La Velle E. Neal III has covered baseball for the Star Tribune since 1998 (the post-Knoblauch era). Born and raised in Chicago, he grew up following the White Sox and hating the Cubs. He attended both the University of Illinois and Illinois-Chicago and began his baseball writing career at the Kansas City Star. He can be heard occasionally on KFAN radio, lending his great baseball mind to Paul Allen and other hosts. Mark Rosen borrows him occasionally for WCCO-TV.

Twins postgame: One of many stories from Tom Kelly Day, if you can handle one more

Posted by: La Velle E. Neal III Updated: September 8, 2012 - 11:01 PM

Tom Kelly was full of stories on Saturday as his number was retired. But he offered an interesting and unexpected response to a question about where his number is hanging.

The Twins' retired numbers hang from the second level of the office building in the left field corner, in order of most recent (Kelly) to the one retired the longest (Killebrew). But Jackie Robinson's No. 42 is on the far left before the Twins' retired numbers. St. Paul reporter, "Sugar" Ray Richardson asked him what it was like to have his number hanging next to Robinson's.

"I wish I was just a little bit older, and we could have watched him play," Kelly began. "I was in the next group, per se. Seeing those highlight films, the old black and white films and watching him steal bases and steal home and, of course, hitting the ball to the opposite field. He always seems like he's hitting the ball to the opposite field.

"I always takes notice of those things, when you mention that. Of course he was a pioneer. Thank God. I hope the doors can get re-opened a little bit more. As you know, Torii (Hunter) has tried to help with that with his charities and causes...because the numbers are getting skewed. That's why I was glad to see that we drafted the kid from Georgia, (Byron) Buxton. I haven't seen him play, but I hear he's very talented."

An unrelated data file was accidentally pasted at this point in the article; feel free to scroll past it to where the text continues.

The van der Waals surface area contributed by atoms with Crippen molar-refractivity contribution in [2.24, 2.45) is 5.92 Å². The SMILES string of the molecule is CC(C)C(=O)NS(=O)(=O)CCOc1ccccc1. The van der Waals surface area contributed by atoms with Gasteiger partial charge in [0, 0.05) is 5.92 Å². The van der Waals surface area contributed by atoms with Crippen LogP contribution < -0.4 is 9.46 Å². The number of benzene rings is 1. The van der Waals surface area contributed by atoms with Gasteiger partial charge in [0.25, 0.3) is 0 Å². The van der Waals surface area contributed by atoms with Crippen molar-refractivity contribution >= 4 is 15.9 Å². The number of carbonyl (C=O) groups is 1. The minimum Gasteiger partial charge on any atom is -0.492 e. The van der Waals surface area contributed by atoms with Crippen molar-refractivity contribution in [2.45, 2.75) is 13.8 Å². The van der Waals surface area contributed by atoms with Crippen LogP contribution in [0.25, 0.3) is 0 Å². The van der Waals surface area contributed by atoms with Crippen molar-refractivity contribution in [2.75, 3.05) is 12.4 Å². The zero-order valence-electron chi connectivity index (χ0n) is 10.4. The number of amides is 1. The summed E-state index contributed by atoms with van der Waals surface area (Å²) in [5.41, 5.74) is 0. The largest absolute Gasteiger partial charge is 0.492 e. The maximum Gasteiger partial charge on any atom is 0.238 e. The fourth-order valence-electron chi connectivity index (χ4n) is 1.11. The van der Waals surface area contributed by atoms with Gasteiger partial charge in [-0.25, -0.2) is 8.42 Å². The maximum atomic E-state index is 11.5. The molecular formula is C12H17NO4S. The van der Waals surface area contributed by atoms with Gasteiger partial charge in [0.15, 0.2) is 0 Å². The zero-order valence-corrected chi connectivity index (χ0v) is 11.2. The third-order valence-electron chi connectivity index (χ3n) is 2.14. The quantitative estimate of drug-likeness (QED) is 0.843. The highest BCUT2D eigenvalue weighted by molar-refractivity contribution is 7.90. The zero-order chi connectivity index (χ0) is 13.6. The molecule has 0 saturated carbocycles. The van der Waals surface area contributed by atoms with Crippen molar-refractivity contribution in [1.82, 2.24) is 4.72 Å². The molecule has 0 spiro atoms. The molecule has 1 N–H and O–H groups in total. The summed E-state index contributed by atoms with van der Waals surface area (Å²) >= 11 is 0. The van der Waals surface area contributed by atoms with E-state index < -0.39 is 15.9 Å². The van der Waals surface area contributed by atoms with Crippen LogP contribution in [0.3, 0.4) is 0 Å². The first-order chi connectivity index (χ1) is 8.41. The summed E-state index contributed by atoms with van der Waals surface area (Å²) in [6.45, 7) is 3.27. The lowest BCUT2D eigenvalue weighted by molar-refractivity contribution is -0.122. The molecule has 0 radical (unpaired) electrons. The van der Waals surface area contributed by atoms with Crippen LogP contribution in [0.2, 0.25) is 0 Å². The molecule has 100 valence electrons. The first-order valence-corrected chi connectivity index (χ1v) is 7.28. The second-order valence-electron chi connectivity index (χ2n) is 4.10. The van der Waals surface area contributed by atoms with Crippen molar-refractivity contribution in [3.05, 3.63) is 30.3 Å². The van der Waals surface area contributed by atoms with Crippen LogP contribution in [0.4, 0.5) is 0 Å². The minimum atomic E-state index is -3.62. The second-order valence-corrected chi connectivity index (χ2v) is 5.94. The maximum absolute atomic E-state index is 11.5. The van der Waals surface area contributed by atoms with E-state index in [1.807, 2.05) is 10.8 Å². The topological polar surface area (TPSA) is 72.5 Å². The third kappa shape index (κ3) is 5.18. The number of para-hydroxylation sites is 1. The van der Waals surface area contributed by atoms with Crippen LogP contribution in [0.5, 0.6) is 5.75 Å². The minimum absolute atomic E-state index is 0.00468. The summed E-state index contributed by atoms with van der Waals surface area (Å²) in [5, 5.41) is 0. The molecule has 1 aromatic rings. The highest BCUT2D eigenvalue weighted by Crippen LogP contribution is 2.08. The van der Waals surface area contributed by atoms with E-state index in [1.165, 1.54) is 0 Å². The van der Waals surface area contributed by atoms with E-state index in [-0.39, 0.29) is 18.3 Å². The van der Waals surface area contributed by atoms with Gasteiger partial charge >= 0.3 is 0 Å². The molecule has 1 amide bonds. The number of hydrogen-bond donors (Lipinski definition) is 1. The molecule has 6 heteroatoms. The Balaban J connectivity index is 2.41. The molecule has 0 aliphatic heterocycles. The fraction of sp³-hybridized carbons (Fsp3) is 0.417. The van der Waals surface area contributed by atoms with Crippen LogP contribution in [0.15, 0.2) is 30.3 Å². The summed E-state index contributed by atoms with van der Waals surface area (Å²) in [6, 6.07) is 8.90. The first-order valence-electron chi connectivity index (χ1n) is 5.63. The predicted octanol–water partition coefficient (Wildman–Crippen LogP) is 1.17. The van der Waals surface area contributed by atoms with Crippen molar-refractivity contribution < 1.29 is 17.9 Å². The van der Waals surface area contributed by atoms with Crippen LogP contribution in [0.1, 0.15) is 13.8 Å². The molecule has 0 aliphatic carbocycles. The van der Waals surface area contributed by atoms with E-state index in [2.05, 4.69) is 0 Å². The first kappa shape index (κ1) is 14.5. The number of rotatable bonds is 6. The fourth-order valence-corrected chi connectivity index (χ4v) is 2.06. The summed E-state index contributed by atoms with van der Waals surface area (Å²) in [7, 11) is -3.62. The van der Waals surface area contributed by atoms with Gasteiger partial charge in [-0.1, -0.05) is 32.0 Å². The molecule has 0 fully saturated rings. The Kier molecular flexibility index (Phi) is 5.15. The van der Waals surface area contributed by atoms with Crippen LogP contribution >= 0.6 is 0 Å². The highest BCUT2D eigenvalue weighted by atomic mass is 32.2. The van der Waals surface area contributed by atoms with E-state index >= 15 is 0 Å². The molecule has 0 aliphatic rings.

We're trying to get Kelly to talk about his special day, but he found to way to talk about other players, even if it meant mentioning Byron Buxton.

Kelly spent the day talking about everyone but himself. I've heard his, "It's about the players," speech many times. I first heard it when Eric Milton threw his no-hitter, and Kelly never left the dugout as the rest of the team celebrated. I heard it again the day he retired. The day T.K. announced his decision, he had Brian Buchanan in the batting cage, trying to help him get better.

 It's about the players, and it wasn't just lip service with Kelly.

"Then when the players make a mistake, everyone yells at the manger," he said during his speech.

How true.

 

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